Osteoporosis affects 20 million people and is responsible for over 1 million fractures a year. Sadly 50% of survivors of a hip fracture never leave the nursing home and in up to 20% of the elderly such fractures can be fatal. Women turn to milk, cheese and calcium supplements hoping to stave off this terrible disease. It turns out that the correlation between dairy products and strong bones is more marketing than truth, and very few doctors screen for gluten intolerance in their osteoporotic patients or those with a family history of it, despite overwhelming research that supports this association.
Dairy Consuming Cultures Have Higher Rates of Osteoporosis
When evaluating the bone density of different cultures it is fascinating to note the countries that consume the highest amount of dairy products (US and Europe) have the worst bone density and the highest incidence of osteoporosis. Cultures that consume little to no dairy products and animal products in general have the lowest incidence of osteoporosis.
Here at HealthNOW our clinical nutrition department frequently has patients remove dairy products from their diet as we find it is a common irritant and stressor to the body. While patients often ‘complain’ that they feel better dairy-free (they were hoping not to notice any positive difference), they frequently follow up with a question regarding calcium needs.
Does Milk ‘Do a Body Good’?
The above was a great advertising slogan and I think most of us remember the cute milk moustache sported by celebrities and politicians alike. But is it true? It turns out that the answer is no.
Milk has calcium but it’s not easily absorbed and the acidic environment created by it tends to pull calcium out of the bones more so than it strengthens them. Most of the world’s population is lactose intolerant and in fact, we don’t naturally produce the enzymes to digest milk products from any animal but our own mother, and the latter only lasts until we are about 2 to 3 years old.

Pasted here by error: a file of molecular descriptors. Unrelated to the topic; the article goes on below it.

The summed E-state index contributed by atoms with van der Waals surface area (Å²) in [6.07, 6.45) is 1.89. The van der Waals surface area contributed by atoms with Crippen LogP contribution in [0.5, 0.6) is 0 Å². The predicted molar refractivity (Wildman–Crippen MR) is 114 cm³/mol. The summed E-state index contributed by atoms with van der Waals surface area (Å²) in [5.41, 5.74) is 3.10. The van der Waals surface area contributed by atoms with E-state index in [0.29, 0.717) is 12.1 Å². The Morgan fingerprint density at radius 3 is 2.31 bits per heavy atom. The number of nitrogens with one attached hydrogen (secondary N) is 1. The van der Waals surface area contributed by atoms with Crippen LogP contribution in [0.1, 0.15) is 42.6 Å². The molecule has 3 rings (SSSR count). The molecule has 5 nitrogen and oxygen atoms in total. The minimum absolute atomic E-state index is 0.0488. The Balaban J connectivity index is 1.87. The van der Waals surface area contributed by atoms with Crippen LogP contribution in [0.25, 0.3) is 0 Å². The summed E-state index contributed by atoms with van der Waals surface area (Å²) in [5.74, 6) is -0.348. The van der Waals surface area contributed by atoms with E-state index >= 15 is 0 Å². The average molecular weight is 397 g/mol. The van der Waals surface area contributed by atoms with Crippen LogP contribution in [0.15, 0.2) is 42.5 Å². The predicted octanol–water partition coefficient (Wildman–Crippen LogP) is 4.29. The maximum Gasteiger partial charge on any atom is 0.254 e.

In analyzing bone loss doctors tended to focused on only one mineral, calcium, while neglecting the importance of maintaining a balance of all the minerals in the bony matrix. Bone consists of many minerals including magnesium, zinc and boron – osteoporosis is not simply a disease of calcium deficiency.
With that said, calcium is still important to consume and the best form of dietary calcium is found in dark green leafy vegetables. Increasing your dietary consumption of fruits and veggies to 7+ servings per day (men need at least 9) is highly recommended.
The benefits are many but the main one, above the health enhancing antioxidants, is that fruits and vegetables will alkalize the blood due to their high levels of magnesium and potassium. This is very important for bone health because acidic blood, that tends to result from eating a lot of animal products, is typically offset or buffered with calcium. Simply explained, calcium, an alkaline mineral, is pulled from the bone to lessen the acidity of the blood. While this works beautifully to make the blood less acidic, the side effect is weaker bones.
What Should You Do? 7 Things to Decrease Your Risk
1. Gluten intolerance – get screened for gluten intolerance. Celiac disease, one form of gluten intolerance, is an autoimmune disease like osteoporosis. The presence of one autoimmune disease increases the incidence of others so a celiac disease or osteoporosis family history is a very good reason to be screened.Those with gluten intolerance have an increased risk for this disease.
Having worked with patients for two decades, we have found that bone density often improves on a gluten-free diet. Osteoporosis is a debilitating disease. If a dietary change makes an improvement, it should be utilized in all who are affected.